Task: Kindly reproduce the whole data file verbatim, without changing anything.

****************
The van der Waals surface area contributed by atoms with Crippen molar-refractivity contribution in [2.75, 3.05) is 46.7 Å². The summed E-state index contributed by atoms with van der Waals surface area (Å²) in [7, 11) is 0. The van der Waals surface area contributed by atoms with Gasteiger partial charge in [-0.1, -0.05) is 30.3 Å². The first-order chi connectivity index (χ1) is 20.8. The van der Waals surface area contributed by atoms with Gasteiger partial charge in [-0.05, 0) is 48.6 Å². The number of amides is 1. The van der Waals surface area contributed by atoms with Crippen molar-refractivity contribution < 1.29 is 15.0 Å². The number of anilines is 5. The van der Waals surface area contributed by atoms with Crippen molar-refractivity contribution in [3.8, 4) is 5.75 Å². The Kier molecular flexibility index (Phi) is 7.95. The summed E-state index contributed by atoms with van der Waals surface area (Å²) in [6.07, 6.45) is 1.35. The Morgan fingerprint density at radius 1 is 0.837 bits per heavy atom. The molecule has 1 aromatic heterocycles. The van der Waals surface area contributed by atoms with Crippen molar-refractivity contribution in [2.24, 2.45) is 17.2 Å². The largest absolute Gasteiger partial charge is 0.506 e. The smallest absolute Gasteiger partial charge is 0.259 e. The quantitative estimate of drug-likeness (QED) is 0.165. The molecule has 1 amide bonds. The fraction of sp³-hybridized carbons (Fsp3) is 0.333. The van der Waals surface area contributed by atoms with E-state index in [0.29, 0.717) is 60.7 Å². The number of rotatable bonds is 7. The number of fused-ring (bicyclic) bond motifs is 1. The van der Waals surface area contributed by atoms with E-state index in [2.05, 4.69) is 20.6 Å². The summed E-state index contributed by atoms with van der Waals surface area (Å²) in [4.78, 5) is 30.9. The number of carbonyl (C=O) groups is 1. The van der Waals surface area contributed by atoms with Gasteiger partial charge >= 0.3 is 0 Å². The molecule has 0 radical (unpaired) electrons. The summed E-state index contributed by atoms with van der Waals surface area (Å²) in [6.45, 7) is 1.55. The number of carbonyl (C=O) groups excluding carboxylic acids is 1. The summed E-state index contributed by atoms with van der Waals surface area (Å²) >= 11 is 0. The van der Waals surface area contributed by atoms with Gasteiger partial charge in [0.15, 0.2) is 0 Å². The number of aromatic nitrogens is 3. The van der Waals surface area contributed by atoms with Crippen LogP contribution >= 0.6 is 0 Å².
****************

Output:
The van der Waals surface area contributed by atoms with Crippen molar-refractivity contribution in [2.75, 3.05) is 46.7 Å². The summed E-state index contributed by atoms with van der Waals surface area (Å²) in [7, 11) is 0. The van der Waals surface area contributed by atoms with Gasteiger partial charge in [-0.1, -0.05) is 30.3 Å². The first-order chi connectivity index (χ1) is 20.8. The van der Waals surface area contributed by atoms with Gasteiger partial charge in [-0.05, 0) is 48.6 Å². The number of amides is 1. The van der Waals surface area contributed by atoms with Crippen molar-refractivity contribution < 1.29 is 15.0 Å². The number of anilines is 5. The van der Waals surface area contributed by atoms with Crippen molar-refractivity contribution in [3.8, 4) is 5.75 Å². The Kier molecular flexibility index (Phi) is 7.95. The summed E-state index contributed by atoms with van der Waals surface area (Å²) in [6.07, 6.45) is 1.35. The Morgan fingerprint density at radius 1 is 0.837 bits per heavy atom. The molecule has 1 aromatic heterocycles. The van der Waals surface area contributed by atoms with Crippen molar-refractivity contribution in [2.24, 2.45) is 17.2 Å². The largest absolute Gasteiger partial charge is 0.506 e. The smallest absolute Gasteiger partial charge is 0.259 e. The quantitative estimate of drug-likeness (QED) is 0.165. The molecule has 1 amide bonds. The fraction of sp³-hybridized carbons (Fsp3) is 0.333. The van der Waals surface area contributed by atoms with E-state index in [0.29, 0.717) is 60.7 Å². The number of rotatable bonds is 7. The number of fused-ring (bicyclic) bond motifs is 1. The van der Waals surface area contributed by atoms with E-state index in [2.05, 4.69) is 20.6 Å². The summed E-state index contributed by atoms with van der Waals surface area (Å²) in [4.78, 5) is 30.9. The number of carbonyl (C=O) groups is 1. The van der Waals surface area contributed by atoms with Gasteiger partial charge >= 0.3 is 0 Å². The molecule has 0 radical (unpaired) electrons. The summed E-state index contributed by atoms with van der Waals surface area (Å²) in [6.45, 7) is 1.55. The number of carbonyl (C=O) groups excluding carboxylic acids is 1. The summed E-state index contributed by atoms with van der Waals surface area (Å²) >= 11 is 0. The van der Waals surface area contributed by atoms with Gasteiger partial charge in [0.15, 0.2) is 0 Å². The number of aromatic nitrogens is 3. The van der Waals surface area contributed by atoms with Crippen LogP contribution >= 0.6 is 0 Å².